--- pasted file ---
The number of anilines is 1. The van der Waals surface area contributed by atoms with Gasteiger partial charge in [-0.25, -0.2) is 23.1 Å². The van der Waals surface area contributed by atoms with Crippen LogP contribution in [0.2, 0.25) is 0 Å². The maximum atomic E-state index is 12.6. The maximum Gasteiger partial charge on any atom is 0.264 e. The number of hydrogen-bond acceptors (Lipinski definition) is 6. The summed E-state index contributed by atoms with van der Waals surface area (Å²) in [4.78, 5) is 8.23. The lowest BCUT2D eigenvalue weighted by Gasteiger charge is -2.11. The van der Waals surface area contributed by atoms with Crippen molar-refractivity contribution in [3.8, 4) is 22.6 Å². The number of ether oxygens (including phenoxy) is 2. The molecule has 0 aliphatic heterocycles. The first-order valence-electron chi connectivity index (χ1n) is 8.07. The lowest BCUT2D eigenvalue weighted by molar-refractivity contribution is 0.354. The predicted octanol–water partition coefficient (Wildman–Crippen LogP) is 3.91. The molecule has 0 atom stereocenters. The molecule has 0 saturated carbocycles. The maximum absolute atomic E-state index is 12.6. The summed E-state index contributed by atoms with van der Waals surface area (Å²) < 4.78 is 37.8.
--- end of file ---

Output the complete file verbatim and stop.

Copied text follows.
The number of anilines is 1. The van der Waals surface area contributed by atoms with Gasteiger partial charge in [-0.25, -0.2) is 23.1 Å². The van der Waals surface area contributed by atoms with Crippen LogP contribution in [0.2, 0.25) is 0 Å². The maximum atomic E-state index is 12.6. The maximum Gasteiger partial charge on any atom is 0.264 e. The number of hydrogen-bond acceptors (Lipinski definition) is 6. The summed E-state index contributed by atoms with van der Waals surface area (Å²) in [4.78, 5) is 8.23. The lowest BCUT2D eigenvalue weighted by Gasteiger charge is -2.11. The van der Waals surface area contributed by atoms with Crippen molar-refractivity contribution in [3.8, 4) is 22.6 Å². The number of ether oxygens (including phenoxy) is 2. The molecule has 0 aliphatic heterocycles. The first-order valence-electron chi connectivity index (χ1n) is 8.07. The lowest BCUT2D eigenvalue weighted by molar-refractivity contribution is 0.354. The predicted octanol–water partition coefficient (Wildman–Crippen LogP) is 3.91. The molecule has 0 atom stereocenters. The molecule has 0 saturated carbocycles. The maximum absolute atomic E-state index is 12.6. The summed E-state index contributed by atoms with van der Waals surface area (Å²) < 4.78 is 37.8.